Prior to becoming great, teachers were in training. It began, for many, as children playing “school” in their own playrooms. Many young girls knew they would grow up to educationally impact lives. They, too, had numerous influences such as parents and extended family members. Of course, favorite teachers along the journey introduced well-remembered fictitious characters, created a love of numerous subjects and instilled life-long habits still practiced. Men and women who became teachers are indeed paying “the passion of learning” forward.
As Teacher Appreciation Week is about to begin, May 5 through the 9th, students should consider not only what they have learned this year, but how they were influenced. What stories of history and science, math and literature changed their perspective and broadened their horizons? Perhaps a student’s love of learning was influenced long ago in early childhood with just one book.
How many preschool and elementary teachers have read the celebrated book “Miss Nelson is Missing” to their eager class? From character dress-up day to an on-stage performance, students for decades have learned important lessons when clever and too sweet Miss Nelson disguised herself as Miss Viola Swamp. Within days, her students gladly welcomed back Miss Nelson’s gift of kindness. Little did they know, underneath a stern and strict façade, was a loveable teacher.
In fact, teachers have an honorary “gummy lump.” Many classrooms have one “messy” bulletin board that is now overflowing with notes, letters, school pictures and detailed drawings from students; while others keep scrapbooks or even hat boxes full of sentimental reminders of days long ago. Yes, teachers are
individually special for their talents and are similar in kind. Celebrate their spirit, their loyalty for the vocation, and their willingness to help all students in need.
How? Whether individual students offer words of appreciation or take the time to draw a picture or write a card, it is important for all students to find the best way to express themselves.
What Is In a Drawing?
Crayons have a universal appeal. For a child who may not be able to express his or her thoughts clearly, or a particularly shy child, a drawing would be an appropriate way to illustrate thoughts and feelings. Any teacher would love a drawing. Is it not amazing that the crayon picture, for instance, is one of the most treasured items teachers receive? Many teachers tend to favor those beautiful illustrations in their treasure chest of “gummy lumps.” The result provides instantaneous happiness.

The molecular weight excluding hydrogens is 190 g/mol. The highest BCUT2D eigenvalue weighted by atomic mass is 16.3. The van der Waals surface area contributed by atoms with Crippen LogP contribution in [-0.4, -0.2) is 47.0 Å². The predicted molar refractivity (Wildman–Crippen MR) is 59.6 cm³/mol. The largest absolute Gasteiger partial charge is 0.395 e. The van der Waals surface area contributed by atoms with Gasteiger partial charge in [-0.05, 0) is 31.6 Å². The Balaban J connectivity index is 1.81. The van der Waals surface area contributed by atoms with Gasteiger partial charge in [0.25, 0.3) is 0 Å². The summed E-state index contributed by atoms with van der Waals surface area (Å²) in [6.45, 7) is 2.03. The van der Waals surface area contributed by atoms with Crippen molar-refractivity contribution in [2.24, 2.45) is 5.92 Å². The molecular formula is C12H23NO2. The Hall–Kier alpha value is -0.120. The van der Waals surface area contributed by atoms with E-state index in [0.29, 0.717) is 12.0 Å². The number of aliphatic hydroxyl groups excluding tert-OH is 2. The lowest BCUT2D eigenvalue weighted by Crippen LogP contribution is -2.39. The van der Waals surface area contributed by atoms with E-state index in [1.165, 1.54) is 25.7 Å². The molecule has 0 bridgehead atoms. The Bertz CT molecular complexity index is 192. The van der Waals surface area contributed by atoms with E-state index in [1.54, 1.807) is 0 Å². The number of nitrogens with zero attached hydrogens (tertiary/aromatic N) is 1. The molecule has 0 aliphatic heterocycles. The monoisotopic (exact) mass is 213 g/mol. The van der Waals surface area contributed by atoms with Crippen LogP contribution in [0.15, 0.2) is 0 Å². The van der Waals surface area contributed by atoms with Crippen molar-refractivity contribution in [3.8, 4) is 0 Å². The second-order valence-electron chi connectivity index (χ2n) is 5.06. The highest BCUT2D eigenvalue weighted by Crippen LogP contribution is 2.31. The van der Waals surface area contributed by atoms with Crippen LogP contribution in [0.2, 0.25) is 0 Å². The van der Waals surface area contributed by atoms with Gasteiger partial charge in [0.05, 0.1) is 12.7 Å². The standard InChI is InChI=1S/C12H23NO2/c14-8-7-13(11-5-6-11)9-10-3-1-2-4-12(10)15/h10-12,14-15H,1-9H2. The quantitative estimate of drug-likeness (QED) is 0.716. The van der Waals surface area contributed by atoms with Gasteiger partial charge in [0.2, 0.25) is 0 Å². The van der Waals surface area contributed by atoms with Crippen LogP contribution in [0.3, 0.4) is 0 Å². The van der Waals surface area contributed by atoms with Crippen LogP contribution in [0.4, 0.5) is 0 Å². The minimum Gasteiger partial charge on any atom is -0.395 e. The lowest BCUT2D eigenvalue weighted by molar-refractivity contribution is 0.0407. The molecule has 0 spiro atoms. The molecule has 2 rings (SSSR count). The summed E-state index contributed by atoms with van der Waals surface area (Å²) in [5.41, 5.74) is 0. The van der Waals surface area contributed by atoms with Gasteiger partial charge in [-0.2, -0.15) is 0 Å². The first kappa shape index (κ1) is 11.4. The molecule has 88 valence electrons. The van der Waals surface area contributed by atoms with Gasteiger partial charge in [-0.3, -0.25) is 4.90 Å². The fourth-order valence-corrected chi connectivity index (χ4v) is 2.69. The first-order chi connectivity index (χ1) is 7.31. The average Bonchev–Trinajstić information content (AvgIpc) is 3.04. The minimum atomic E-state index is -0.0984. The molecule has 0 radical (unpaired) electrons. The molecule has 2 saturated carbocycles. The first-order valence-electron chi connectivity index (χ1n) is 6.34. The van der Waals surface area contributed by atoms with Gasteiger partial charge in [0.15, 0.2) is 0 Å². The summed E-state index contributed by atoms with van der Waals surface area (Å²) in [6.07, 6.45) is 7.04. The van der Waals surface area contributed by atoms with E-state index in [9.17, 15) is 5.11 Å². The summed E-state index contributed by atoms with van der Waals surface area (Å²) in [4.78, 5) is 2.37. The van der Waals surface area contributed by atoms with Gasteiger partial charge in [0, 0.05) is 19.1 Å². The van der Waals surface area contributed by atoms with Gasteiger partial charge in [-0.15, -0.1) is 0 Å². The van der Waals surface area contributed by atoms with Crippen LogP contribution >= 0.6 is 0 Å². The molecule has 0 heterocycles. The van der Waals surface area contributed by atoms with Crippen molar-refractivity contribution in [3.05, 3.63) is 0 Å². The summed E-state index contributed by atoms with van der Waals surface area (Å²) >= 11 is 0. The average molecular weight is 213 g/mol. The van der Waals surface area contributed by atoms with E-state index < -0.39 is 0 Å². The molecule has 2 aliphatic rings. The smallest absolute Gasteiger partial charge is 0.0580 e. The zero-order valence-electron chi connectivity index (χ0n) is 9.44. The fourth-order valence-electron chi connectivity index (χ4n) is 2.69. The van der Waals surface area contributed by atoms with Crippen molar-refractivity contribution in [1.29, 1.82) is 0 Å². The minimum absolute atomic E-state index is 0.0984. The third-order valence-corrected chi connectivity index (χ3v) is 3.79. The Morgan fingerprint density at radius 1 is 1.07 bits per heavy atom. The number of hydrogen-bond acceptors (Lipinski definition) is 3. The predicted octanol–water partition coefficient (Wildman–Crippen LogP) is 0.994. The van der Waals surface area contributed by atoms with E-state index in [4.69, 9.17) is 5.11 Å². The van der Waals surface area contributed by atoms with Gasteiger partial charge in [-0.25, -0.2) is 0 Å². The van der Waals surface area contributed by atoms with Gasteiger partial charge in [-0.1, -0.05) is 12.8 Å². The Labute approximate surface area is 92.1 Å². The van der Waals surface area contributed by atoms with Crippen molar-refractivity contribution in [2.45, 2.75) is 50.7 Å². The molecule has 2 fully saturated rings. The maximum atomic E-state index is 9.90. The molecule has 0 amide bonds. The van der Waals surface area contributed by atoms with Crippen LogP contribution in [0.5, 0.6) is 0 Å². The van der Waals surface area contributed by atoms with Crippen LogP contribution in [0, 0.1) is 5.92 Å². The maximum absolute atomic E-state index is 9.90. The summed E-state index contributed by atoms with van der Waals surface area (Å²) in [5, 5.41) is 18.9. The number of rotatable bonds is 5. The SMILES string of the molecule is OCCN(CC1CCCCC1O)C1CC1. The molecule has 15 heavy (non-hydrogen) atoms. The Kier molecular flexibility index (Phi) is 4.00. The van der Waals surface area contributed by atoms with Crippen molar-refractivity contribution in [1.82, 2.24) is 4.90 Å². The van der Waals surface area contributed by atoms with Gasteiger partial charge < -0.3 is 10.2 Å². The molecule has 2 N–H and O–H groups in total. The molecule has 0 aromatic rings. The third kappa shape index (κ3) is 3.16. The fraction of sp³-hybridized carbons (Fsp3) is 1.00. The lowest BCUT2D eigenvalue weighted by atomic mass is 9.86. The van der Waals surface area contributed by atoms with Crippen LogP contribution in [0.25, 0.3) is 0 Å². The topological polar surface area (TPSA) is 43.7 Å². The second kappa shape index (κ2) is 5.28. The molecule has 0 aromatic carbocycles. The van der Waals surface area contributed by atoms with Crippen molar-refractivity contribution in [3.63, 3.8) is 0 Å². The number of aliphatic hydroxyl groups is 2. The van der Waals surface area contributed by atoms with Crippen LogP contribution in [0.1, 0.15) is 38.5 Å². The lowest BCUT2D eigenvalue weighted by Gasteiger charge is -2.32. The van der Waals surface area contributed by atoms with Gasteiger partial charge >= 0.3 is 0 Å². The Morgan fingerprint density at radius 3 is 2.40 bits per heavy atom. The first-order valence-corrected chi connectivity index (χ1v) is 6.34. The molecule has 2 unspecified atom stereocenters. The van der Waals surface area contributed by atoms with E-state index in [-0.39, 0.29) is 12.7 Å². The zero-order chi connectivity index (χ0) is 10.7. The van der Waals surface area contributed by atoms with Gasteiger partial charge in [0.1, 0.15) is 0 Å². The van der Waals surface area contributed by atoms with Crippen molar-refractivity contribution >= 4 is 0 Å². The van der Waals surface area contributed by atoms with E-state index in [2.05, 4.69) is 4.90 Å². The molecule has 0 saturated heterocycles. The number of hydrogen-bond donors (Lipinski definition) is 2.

Parent representatives or classroom helpers may want to enlist the entire class to create a personalized homemade gift.
- Sometimes the best gifts cost only a student’s time. Create a book titled “The Greatest Lessons Learned This Year,” for instance. Using string, cardboard, and construction paper, bind student responses into a book. For an added touch, students can attach their class picture and add a signature.
- Present the teacher with personalized additions to the classroom library. Each student can donate one of their gently used books from home for the cause. Inside, each student can create a special sticker, which may include the child’s name, picture, and why that particular book was his or her personal favorite.
- On tissue paper or construction paper, each student can create an “appreciation” flower. Putting all the flowers together, either in a borrowed vase or box, the teacher will be surprised to receive such a colorful and sentimental gift.
- All teachers, including librarians and art teachers, may be in need of particular supplies. It would be a wonderful gift if parents could come together to help teachers increase the supply of construction paper; old thumb drives; Kleenex or Clorox wipes; or Post-It notes. (Be sure to ask first.)
- To help with Teacher Appreciation Day or Week, contact your child’s PTA representative and see if you can assist, either in setting up a breakfast or lunch table, or donating time in a teacher’s classroom.
There is a great need to go beyond the classroom and reach out to those who create laws and policy, and who hold such strong opinions about the role of education in our great state. The Piedmont Triad has an enriching community of strong, dedicated teachers. While Teacher Appreciation Week is a celebratory moment for teachers, collectively, we must stand and support our teachers by establishing a voice, too.